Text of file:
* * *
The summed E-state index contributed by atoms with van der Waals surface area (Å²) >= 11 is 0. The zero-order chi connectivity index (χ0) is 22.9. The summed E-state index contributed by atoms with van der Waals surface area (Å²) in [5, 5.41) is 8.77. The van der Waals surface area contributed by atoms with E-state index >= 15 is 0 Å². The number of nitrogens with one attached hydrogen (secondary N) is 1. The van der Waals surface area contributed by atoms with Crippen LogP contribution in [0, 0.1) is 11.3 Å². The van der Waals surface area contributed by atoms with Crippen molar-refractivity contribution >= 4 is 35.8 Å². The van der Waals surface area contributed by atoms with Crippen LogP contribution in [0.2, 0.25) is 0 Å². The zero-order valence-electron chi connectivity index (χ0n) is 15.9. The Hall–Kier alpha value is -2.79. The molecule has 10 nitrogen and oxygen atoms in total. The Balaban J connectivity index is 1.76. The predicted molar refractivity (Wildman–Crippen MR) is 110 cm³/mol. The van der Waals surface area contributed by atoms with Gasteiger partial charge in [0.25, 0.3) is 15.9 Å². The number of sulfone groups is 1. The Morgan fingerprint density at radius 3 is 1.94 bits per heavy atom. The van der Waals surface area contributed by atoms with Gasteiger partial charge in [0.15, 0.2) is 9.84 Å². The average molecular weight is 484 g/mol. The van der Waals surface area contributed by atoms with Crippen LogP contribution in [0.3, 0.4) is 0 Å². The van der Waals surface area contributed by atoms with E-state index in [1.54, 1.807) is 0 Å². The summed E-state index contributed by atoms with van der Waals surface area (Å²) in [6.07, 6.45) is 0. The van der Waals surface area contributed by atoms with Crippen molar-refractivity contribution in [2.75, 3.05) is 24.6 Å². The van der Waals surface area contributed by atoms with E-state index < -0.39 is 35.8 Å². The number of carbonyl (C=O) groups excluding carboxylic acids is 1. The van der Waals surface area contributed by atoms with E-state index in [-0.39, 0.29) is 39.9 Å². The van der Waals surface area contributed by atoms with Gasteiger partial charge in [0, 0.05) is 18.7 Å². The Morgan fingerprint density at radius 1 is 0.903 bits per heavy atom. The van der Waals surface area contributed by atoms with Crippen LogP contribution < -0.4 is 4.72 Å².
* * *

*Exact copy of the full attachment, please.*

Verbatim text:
The summed E-state index contributed by atoms with van der Waals surface area (Å²) >= 11 is 0. The zero-order chi connectivity index (χ0) is 22.9. The summed E-state index contributed by atoms with van der Waals surface area (Å²) in [5, 5.41) is 8.77. The van der Waals surface area contributed by atoms with E-state index >= 15 is 0 Å². The number of nitrogens with one attached hydrogen (secondary N) is 1. The van der Waals surface area contributed by atoms with Crippen LogP contribution in [0, 0.1) is 11.3 Å². The van der Waals surface area contributed by atoms with Crippen molar-refractivity contribution >= 4 is 35.8 Å². The van der Waals surface area contributed by atoms with Crippen LogP contribution in [0.2, 0.25) is 0 Å². The zero-order valence-electron chi connectivity index (χ0n) is 15.9. The Hall–Kier alpha value is -2.79. The molecule has 10 nitrogen and oxygen atoms in total. The Balaban J connectivity index is 1.76. The predicted molar refractivity (Wildman–Crippen MR) is 110 cm³/mol. The van der Waals surface area contributed by atoms with Gasteiger partial charge in [0.25, 0.3) is 15.9 Å². The number of sulfone groups is 1. The Morgan fingerprint density at radius 3 is 1.94 bits per heavy atom. The van der Waals surface area contributed by atoms with Gasteiger partial charge in [0.15, 0.2) is 9.84 Å². The average molecular weight is 484 g/mol. The van der Waals surface area contributed by atoms with Crippen LogP contribution in [0.3, 0.4) is 0 Å². The van der Waals surface area contributed by atoms with E-state index in [1.54, 1.807) is 0 Å². The summed E-state index contributed by atoms with van der Waals surface area (Å²) in [6.07, 6.45) is 0. The van der Waals surface area contributed by atoms with Crippen molar-refractivity contribution in [2.75, 3.05) is 24.6 Å². The van der Waals surface area contributed by atoms with E-state index < -0.39 is 35.8 Å². The number of carbonyl (C=O) groups excluding carboxylic acids is 1. The van der Waals surface area contributed by atoms with E-state index in [-0.39, 0.29) is 39.9 Å². The van der Waals surface area contributed by atoms with Gasteiger partial charge in [0, 0.05) is 18.7 Å². The Morgan fingerprint density at radius 1 is 0.903 bits per heavy atom. The van der Waals surface area contributed by atoms with Crippen LogP contribution < -0.4 is 4.72 Å².